Tagged: Task Force on Childhood Obesity

I want to eat Scooby-Doo!

June 21st, 2010 in Health 0 comments

A new study from Yale University published in the journal Pediatrics has found that popular cartoon and other characters can influence children’s food choices, and even preference, for the taste of a food.  According to thesd research, “children significantly prefer the taste of junk foods branded with licensed cartoon characters on the packaging, compared with the same foods without characters.”

Joan Salge Blake, Clinical Associate Professor of Nutrition at BU’s Sargent College of Health and Rehabilitation Sciences, says these findings support recent moves to limit or restrict the use of licensed characters on children’s snacks:

“In this study involving 40 children, ages 4 to 6 years old, researchers asked each child to taste, and then rate, identical packages of pairs of graham crackers, gummy fruit snacks, and carrots.  The only difference between the pairs of snack items was that one of packages had a sticker of a licensed character stuck on the front of the label.  The results showed that the kiddies significantly preferred the snack with the cartoon character on the label, as compared to the same food without the sticker.   The stickers also had an influence over the perceived taste of the food, as the children were significantly more likely to rate the taste of the graham crackers and gummy fruit snacks with the licensed character higher than the exact same, paired equivalent.”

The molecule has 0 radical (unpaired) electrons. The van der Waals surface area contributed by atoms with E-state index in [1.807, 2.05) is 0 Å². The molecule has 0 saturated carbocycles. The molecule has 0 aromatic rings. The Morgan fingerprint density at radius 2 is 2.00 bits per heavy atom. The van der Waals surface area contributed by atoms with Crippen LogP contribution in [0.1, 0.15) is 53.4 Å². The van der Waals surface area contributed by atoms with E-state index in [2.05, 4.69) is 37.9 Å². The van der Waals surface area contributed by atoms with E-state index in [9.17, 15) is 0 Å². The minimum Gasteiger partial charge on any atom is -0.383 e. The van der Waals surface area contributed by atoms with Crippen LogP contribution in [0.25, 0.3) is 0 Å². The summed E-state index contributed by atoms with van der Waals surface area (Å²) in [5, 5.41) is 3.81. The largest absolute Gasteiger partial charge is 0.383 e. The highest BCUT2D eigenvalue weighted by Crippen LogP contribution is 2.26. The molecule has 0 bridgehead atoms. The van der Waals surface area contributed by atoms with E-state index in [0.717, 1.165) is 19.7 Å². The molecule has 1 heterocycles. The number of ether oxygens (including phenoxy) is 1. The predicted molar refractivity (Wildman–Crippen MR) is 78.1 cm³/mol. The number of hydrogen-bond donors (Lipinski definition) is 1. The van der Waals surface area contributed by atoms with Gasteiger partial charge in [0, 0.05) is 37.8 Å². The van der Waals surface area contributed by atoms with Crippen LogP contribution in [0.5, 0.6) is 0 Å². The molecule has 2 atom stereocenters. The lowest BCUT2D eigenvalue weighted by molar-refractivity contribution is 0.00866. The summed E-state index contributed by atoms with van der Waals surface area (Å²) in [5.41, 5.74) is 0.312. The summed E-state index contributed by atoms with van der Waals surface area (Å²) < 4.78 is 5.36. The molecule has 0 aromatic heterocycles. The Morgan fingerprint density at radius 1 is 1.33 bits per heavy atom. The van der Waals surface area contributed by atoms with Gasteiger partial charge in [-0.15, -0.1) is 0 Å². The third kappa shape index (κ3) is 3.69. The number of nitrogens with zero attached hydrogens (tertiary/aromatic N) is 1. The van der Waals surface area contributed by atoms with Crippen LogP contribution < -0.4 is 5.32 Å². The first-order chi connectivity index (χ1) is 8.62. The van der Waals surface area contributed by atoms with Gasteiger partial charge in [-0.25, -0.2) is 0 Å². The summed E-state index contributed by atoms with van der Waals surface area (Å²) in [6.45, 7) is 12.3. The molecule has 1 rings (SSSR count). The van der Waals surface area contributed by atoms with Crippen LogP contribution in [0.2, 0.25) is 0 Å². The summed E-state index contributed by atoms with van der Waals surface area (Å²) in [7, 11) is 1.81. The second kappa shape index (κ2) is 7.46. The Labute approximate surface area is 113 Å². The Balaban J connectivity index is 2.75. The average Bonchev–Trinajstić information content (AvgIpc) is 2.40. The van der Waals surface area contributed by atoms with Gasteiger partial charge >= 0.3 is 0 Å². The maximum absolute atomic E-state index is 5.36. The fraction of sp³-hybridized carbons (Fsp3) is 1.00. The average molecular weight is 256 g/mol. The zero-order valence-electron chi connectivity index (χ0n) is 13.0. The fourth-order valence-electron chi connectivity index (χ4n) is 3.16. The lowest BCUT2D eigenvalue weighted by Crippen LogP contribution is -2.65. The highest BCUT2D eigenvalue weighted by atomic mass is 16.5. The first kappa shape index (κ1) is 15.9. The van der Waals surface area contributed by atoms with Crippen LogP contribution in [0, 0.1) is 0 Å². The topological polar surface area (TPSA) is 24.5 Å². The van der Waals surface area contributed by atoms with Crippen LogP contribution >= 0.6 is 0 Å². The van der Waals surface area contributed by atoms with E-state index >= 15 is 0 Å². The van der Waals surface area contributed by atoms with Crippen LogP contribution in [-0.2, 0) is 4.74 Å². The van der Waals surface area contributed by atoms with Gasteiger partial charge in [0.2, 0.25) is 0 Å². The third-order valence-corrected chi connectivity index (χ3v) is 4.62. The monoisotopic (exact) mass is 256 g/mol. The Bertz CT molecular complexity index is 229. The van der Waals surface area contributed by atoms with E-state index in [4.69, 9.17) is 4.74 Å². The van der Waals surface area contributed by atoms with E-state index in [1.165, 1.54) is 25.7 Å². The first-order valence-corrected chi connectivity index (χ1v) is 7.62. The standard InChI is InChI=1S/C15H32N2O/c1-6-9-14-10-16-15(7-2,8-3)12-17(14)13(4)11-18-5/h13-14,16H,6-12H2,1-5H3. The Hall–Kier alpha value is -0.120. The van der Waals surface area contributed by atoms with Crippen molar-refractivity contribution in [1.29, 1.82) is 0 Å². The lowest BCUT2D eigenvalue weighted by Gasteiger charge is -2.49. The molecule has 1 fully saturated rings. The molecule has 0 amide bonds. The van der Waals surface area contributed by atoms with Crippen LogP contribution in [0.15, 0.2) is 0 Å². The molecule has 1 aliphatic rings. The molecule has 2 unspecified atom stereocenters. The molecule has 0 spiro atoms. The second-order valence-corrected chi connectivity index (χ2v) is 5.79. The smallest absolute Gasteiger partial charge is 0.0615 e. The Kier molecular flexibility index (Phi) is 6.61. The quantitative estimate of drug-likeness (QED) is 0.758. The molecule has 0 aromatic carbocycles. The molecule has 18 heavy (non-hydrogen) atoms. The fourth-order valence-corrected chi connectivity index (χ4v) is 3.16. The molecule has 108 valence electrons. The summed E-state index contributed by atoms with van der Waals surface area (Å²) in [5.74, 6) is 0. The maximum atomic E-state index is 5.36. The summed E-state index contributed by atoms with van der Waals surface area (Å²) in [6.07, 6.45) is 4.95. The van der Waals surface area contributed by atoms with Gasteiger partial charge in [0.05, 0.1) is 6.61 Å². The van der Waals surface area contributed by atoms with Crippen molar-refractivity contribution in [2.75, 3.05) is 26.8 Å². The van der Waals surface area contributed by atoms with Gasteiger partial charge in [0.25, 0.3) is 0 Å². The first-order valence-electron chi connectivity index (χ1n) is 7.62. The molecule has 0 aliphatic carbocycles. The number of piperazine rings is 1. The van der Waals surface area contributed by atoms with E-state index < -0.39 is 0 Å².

“Based on these findings, the researchers concluded that these influential licensed characters should be restricted on unhealthy junk foods marketed to kids.”

“Ironically, last month, the White House Task Force on Childhood Obesity made a similar suggestion in their Report to the President. The Task Force recommended that all media companies limit the licensing of these child-friendly characters to only healthy foods and beverages.”

“Could licensed characters help improve children’s diets?  We only have to look to the very successful, Got Milk? Campaign to see how Hollywood influences consumer choices.  When the dairy industry noted a decline in milk consumption among Americans in the 1990’s, they painted milk mustaches on celebrities and milk sales increased.  If licensed characters were removed from the less healthy foods, and only plastered on Mother Nature’s finest in the produce aisle, perhaps kiddies would be screaming for Pooh Bear bananas.  It would be music to America’s ears.  It’s worth a shot as long as the consumer doesn’t have to pay extra for the sticker.”

Contact: Joan Salge Blake, 617-353-7470, salge@bu.edu

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